WASHINGTON — The numbers tell an upbeat story about efforts to empower and protect women in Afghanistan:
The country now has around 5.7 million children in school, of whom 35 percent are girls. There are 8,000 schools, including several hundred just for girls. Under the Taliban's rule, there were none. Women now have access to health care and hold a full 25 percent of the nation's parliament.
However, the reality for women is much grimmer.
The bulk of the girls' schools actually operate in the capital, Kabul. Women's access to health care, especially reproductive health care, is hampered by untrained midwives and a lack of access to doctors. Although women have representation in parliament, they don't have a real voice in the government.
"For many years . . . the United States and other international players have not given human rights, including the rights of women and girls, enough weight in their discussions with the Afghan government," said Caroline Wadhams, a senior policy analyst at the Center for American Progress, a liberal Washington research group.
"They have allowed for unsavory characters to return to power, who have been responsible for abuses and who are no friends to Afghan women and girls."
Efforts to help pull Afghan women and girls out of circle of poverty and neglect are clashing with powerful, conservative leaders and repressive traditions in some Afghan communities.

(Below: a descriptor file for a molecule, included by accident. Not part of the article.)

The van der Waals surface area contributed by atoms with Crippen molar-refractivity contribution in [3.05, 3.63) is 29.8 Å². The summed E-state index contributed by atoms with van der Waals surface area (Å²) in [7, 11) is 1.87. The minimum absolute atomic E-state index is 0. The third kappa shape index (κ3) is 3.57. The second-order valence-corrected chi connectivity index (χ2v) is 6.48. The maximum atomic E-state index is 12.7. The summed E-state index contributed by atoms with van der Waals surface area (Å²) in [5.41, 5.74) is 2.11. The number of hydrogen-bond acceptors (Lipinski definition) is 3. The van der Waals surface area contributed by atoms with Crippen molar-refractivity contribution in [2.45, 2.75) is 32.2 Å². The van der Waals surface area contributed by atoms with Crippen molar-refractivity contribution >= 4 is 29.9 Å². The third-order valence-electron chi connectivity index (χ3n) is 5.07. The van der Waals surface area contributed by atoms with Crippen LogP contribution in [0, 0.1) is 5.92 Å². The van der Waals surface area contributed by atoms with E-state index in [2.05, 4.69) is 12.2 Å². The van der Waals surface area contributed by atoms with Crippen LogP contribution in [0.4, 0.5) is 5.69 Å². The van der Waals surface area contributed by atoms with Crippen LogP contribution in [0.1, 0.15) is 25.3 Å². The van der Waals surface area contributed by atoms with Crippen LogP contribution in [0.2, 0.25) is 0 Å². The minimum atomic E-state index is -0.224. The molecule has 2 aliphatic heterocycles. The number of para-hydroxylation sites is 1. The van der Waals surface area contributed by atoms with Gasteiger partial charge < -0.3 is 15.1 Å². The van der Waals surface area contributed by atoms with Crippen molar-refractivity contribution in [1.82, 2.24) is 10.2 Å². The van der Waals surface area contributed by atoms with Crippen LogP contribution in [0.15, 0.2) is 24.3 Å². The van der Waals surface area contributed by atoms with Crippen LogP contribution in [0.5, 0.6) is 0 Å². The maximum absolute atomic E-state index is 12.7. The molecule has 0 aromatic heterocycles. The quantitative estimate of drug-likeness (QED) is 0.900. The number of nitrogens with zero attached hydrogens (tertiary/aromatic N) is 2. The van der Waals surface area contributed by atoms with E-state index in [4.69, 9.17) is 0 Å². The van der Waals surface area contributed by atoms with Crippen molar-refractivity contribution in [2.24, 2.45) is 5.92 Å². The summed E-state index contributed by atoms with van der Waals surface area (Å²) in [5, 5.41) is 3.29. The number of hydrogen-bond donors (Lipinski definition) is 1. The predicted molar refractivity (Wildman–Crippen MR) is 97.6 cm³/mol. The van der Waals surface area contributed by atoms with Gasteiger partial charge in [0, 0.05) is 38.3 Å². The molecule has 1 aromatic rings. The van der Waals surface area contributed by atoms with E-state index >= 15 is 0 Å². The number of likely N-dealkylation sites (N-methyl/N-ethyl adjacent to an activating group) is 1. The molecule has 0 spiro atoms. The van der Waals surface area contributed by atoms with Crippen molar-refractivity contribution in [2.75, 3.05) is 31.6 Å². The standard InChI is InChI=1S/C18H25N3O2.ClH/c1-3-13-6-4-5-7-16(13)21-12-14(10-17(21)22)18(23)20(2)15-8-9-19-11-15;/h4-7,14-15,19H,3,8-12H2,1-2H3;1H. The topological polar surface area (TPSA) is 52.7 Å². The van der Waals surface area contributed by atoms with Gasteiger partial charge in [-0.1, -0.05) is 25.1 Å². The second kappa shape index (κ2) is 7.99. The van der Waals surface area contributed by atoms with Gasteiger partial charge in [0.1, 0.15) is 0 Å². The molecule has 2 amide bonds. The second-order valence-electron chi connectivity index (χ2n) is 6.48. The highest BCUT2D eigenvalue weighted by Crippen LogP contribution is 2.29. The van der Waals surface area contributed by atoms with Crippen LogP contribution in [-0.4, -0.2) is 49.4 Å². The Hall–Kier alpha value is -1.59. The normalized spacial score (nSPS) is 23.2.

Women not only continue to lack access to healthcare and education, but they also lack legal protections. They continue to confront pervasive violence and early marriages. After nine years and $300 billion, U.S. reconstruction efforts have largely bypassed women and girls.
"Recognize the women in Afghanistan — that we exist," Sima Samar, the chairwoman of the Afghanistan Independent Human Rights Commission in Kabul, told a joint hearing of Senate Foreign Relations subcommittees recently. "The lack of mention and recognition by the United States and the international community of women's rights allow Afghan men in (a) different state institution to continue to ignore women's rights."
Officially, the central Uruzgan province in Afghanistan has 220 schools, but only 21 of them function. Of that, only one is a girls' school, in the provincial capital.
Of the hundreds of girls who go to school, "only 4 percent of secondary school age girls reach grade 10," said Rachel Reid, a researcher in Kabul for Human Rights Watch.
While a large number of children are listed as going to school, many attend classes irregularly. For some girls, schools are too far away. Most say education isn't given much importance in their communities and girls feel pressured into early marriage, a report from Samar's organization said.
There are other roadblocks, too.
For instance, in the northwestern province of Faryab, two shopkeepers who are brothers are listed as the principal and the teacher of a school. However, they draw the salaries of seven teachers between themselves, Samar said.
Last year, the U.S. provided $153 million to programs on women and girls and has earmarked $175 million for this year.
While economic and social reconstruction efforts that include education get almost a third of U.S. funds, efforts to ensure human rights get the least amount of money, according to a Government Accountability Report published last year.